Prosciutto-Sage Pork Roast

Roast Pork Loin with Prosciutto-Sage Butter

Before my current job at a museum, I worked at a non-profit art gallery in Boston.  What I have come to find about the people that work in the arts – not so much the artists themselves but the ‘gallerinas’, the fundraising folks, the museum educators – is that they really like to eat and cook.  At the gallery, my colleagues and I would compare gourmet leftovers and fancy composed salads on our lunch break.  To celebrate a big sale or a successful opening, we would treat ourselves to fancy cheese, oysters and pate at the french restaurant across the street or even go out to the newest “it” restaurant in the South End.  I wonder if an appreciation for culinary arts is a natural extension of a love of the visual arts.  It is said that we eat with our eyes first…

In any case, one recipe shared over that convivial lunch table surrounded by paintings is the one that follows.  My dear friend Caroline, who generally is not fond of pork, shared this super simple preparation with me.  An easy-to-make compound butter really ramps up the flavor and presentation of the relatively inexpensive pork roast.  Perfect for the holidays and as an addition to my running list of don’t-break-the-bank-but-impress-your-guests-anyway recipes.  I have, on other occasions, mixed in a heavy tablespoon of roquefort cheese with the butter for a bit of a twist, but this is Caroline’s original recipe and it is fabulous.  It went so fast at my mom’s dinner party that by the time I’d grabbed my camera for the final shot, all that was left is what you see above!

Roast Pork with Prosciutto-Sage Butter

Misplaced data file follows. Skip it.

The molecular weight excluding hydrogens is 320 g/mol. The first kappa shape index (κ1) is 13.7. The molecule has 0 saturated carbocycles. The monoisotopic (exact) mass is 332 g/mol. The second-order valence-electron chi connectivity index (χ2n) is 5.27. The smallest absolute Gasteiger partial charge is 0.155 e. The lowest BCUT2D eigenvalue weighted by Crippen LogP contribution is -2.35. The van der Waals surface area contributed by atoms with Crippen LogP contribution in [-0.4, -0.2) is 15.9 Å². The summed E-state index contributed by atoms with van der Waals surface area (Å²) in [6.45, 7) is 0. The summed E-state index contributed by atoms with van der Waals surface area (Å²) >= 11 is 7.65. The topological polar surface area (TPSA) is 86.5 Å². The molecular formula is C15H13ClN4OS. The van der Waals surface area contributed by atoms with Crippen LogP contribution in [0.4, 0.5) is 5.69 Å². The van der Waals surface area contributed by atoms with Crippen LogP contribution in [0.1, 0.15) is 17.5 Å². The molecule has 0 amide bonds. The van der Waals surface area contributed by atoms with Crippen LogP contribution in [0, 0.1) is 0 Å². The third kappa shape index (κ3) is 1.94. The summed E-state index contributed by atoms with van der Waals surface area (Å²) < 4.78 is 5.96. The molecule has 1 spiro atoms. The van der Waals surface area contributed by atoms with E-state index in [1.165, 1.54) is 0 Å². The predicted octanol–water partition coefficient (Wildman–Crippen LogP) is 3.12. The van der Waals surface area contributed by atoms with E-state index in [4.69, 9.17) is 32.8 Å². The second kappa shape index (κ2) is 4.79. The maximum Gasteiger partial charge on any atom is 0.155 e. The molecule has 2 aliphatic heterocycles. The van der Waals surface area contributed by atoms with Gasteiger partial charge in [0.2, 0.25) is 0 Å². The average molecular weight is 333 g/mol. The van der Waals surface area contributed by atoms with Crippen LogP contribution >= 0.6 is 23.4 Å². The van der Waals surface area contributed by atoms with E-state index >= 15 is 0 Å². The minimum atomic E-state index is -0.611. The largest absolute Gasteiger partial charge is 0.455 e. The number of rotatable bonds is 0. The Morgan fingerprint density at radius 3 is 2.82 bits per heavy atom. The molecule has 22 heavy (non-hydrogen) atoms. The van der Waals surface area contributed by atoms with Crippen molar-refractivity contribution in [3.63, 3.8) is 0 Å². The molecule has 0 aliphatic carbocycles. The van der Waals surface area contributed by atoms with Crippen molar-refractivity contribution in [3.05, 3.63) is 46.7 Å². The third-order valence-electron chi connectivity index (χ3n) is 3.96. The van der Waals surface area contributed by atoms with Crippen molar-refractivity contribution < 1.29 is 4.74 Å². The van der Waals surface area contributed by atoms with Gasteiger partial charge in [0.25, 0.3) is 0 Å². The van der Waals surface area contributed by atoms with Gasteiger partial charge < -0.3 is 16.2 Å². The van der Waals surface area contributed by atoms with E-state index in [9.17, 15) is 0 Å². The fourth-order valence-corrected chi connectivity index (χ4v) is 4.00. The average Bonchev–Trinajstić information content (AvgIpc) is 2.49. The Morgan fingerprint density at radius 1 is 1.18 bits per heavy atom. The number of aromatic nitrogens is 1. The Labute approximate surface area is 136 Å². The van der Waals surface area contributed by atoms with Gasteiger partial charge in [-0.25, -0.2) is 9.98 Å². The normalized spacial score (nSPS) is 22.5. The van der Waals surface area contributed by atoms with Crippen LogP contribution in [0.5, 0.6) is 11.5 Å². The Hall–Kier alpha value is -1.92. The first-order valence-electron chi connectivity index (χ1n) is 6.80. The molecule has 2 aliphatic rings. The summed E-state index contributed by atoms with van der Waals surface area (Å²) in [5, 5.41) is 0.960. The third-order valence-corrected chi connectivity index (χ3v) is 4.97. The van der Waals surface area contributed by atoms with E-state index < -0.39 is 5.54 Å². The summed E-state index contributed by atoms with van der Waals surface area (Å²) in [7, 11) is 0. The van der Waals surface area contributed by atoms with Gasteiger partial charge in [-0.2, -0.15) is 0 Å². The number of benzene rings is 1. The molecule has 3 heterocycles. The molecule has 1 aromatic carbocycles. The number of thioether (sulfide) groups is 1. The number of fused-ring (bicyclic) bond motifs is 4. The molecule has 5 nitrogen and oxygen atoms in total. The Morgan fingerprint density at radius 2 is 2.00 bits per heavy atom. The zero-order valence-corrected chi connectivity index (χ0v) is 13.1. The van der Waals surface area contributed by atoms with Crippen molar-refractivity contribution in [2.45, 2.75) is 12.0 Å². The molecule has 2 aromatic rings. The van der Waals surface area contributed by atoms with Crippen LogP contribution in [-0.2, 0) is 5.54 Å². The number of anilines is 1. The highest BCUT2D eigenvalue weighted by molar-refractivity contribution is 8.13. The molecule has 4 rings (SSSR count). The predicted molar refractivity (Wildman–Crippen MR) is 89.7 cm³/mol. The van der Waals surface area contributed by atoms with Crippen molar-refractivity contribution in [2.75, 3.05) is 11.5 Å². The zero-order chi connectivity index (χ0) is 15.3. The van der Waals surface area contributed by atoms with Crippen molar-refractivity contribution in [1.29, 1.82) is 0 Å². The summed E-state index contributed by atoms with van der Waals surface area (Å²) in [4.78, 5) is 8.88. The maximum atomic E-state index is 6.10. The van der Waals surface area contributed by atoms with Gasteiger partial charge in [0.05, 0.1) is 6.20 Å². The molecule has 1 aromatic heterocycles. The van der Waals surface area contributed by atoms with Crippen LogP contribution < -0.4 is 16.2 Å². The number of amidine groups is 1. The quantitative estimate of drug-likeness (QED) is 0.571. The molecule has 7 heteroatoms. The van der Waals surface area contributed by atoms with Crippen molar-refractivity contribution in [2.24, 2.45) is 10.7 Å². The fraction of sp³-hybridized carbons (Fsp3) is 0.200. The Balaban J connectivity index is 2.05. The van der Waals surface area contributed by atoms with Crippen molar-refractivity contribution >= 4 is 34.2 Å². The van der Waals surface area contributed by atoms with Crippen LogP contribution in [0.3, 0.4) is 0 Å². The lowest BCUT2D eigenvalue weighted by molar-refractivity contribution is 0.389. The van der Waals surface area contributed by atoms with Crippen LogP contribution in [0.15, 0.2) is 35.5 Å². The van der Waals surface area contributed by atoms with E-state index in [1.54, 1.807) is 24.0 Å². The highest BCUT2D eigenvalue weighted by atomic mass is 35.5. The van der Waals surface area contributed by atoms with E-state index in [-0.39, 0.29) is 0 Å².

1/4 lb. thinly sliced prosciutto di Parma
2 Tbs. minced shallots
6-12 leaves fresh sage, chopped (choose number of leaves depending on size of the leaves and your taste for sage)
1 stick unsalted butter, softened
salt and pepper to taste
monstrous boneless pork loin (it doesn’t matter the size – if you have butter left over after coating it, just freeze it and use it later)

Preheat oven to 400 degrees F.  In a small bowl, mix together the prosciutto, shallots, chopped sage and softened butter.  Salt and pepper to taste, adjusting amount of salt if you are using salted butter.  Pork Loin roastIf you have any fancy flavored salts, this is a good time to use them as well – I have a “Sel de Merlot” from France which is delicious in this recipe.  Set butter aside.

Place pork on a cutting board, fatty side up.  Trim off as much fat as you can without completely (re)butchering the loin and wasting perfectly good meat [see photo :)].  The idea is to replace most of the pork fat with the flavored butter fat. 

Pork roast with Flavored butterIf you think you made more butter than your pork loin will require, scoop butter out of the small bowl with a spoon in smaller batches so that you don’t contaminate the unused butter.  In my case, having such a monstrous loin, I just slathered the whole stick on there with my hands.  Definitely make sure you spread the butter out evenly and that the goodies are distributed across the top of the meat.

Roast the loin in the oven at 400 degrees for 15-20 minutes.  Then, turn the oven heat down to 325 degrees and cook for another 20 minutes per pound or so.  You should take the pork out of the oven when a meat thermometer stuck horizontally into the meat (parallel to the cutting board and in the center of the loin) reads 150 degrees internal temperature – I usually check it after an hour to see where I stand.  Do not overcook or the roast will be dry and nowhere near as yummy.  Again, feel free to experiment with different flavor combinations in the butter – if Michelangelo, Monet, and Picasso never experimented, the art scene would be pretty bland today!


  1. Caroline Cox says:

    Nice work K! You’re right; this is always a crowd pleaser. I must take this opportunity to thank my Mom who, after all, gave me this recipe. A great one to pass along!

    eat up!

  2. KK Millet says:

    Thanks, babe! Keep em coming!

Leave a Comment

Fill in your details below or click an icon to log in: Logo

You are commenting using your account. Log Out /  Change )

Facebook photo

You are commenting using your Facebook account. Log Out /  Change )

Connecting to %s